Blogging Against Disablism!

So, it’s going to be Blogging Against Disablism Day 2014 in a couple of weeks. On the same day as my Important University Essay Deadline, May 1st.

I don’t know if I’ll be able to both write something for BADD *and* do my essay and I’m prioritising my essay. HOWEVER, I know that some years I didn’t participate in BADD because I didn’t have a blog or because I wanted to say something anonymously and didn’t have somewhere i could do that. Some years, other people kindly allowed me to post on their blogs so this year I’m offering to do the same.

If you’ve got something to say against any aspect of disablism (prejudice and discrimination against disabled people) from the perspective of any kind of disability, from anywhere in the world and you don’t have a blog to say it on, I offer you here. Message me through my contact page or on twitter *before* the first of May and I’ll try to set your words to be guest-posted on yetanotherlefty on the 1st of May.

Get well soon!

I keep nearly writing this post. Because people keep telling me to “Get well soon!”. I can tell they mean it kindly and even genuinely wish that I will become well. But the thing is… I won’t. I can’t.

I have fibromyalgia. Fibromyalgia is chronic (which is medical jargon for “long term”) and it is incurable. Almost no one ever diagnosed with fibromyalgia has ever spontaneously ceased to have it (as sometimes happens to people with milder forms of me-cfs which is a related condition). Basically, once you have fibromyalgia, you have it for life. I am going to be ill (and from time to time very ill) for the rest of my life.

I’ve described fibromyalgia here before in quite a bit of detail but forgive me for briefly describing it again here. I am in pain. My muscles and joints hurt all across my body, every concious second. Being touched, even gently, is painful. I take a lot of medicine for the pain but all it can really do is lessen it, soften it – not make it stop. So it’s often not strong or unbearable pain but it’s always there. It is both physically and mentally exhausting to live with constant pain. It leaves my muscles weak and fatigued and as a result I can barely walk unaided.

I will have to take pain relief daily for the rest of my life. I will likely always need mobility aids. I will probably always need other people to help care for me.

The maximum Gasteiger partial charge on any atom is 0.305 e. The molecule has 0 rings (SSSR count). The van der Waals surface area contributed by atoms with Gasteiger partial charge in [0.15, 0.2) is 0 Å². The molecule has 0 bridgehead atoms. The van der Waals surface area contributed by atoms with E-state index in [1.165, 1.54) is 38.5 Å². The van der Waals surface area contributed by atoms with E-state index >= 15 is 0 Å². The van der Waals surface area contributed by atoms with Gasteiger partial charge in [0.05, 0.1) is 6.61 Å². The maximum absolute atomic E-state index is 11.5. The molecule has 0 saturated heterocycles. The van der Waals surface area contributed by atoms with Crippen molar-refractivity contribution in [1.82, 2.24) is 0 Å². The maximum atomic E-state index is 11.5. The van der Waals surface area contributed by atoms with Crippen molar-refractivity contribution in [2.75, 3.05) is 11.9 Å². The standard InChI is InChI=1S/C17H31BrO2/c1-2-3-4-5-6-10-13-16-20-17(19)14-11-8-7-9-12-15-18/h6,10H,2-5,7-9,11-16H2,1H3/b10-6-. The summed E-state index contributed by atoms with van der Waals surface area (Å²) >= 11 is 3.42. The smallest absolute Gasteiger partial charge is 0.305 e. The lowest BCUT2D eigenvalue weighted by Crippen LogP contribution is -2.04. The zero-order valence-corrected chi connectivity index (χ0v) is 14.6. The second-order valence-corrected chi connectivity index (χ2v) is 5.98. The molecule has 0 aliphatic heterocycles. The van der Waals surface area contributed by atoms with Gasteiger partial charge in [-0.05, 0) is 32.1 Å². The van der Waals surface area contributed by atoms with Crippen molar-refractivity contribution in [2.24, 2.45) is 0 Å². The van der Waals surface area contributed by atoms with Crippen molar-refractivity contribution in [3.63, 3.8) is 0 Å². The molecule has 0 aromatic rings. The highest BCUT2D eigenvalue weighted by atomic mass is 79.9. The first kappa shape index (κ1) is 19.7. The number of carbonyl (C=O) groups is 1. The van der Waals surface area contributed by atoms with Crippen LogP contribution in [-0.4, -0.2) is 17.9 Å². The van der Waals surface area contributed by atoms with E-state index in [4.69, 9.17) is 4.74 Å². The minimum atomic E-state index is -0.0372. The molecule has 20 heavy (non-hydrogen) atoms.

I cannot describe this as “wellness”. I am not well. I will never be well again.

I can and do live with that. I’m usually okay or at least at peace with it. I’m happy and I love my life and I cope.

But sometimes someone is well-meaning and kind and wishes me “Get well soon!” and the weight, the heavy, solemn seriousness of being incurably ill, suddenly bears down on me.

***

I wish people “Feel better soon!” because I don’t know what’s going on with them. Maybe you might want to consider adding this phrase to your vocabulary.

Addendum:
Yes, I know there are scientists working on cures. But they’ve been researching for 50 years now without yet working out what fibromyalgia *is* so I’m not holding much hope for a cure to be discovered, trialled, found to work *and* made available on the NHS during my lifetime.

3% – I get Adult Social Care

Apparently, three percent of UK adults get support from Adult Social Care. This interests me for two reasons: one, because I am one of those adults and two, because for as long as I can remember the Social Care budget has been cut, again and again and again. 

I’ve been receiving Social Care since September when my girlfriend and I made the scary but ultimately most sensible decision to live in different cities from each other after almost three years of living in the same room(!). I realised that my girlfriend had been increasingly acting as my carer whilst we’d been living together and that, while I wished it were otherwise, I was actually too unwell to look after myself. I need carers.
It was hard to admit because I am fiercely independent and live in a world that that associates “needing help from others” with “dependency”, “weakness” and “giving in”. Accepting help from non-family-members is often seen as a failure and a last resort. My actual experience of arranging and receiving care, however, has been a brilliant expression of my Independence, Strength and Resourcefulness – it has been the exact opposite of “giving in”.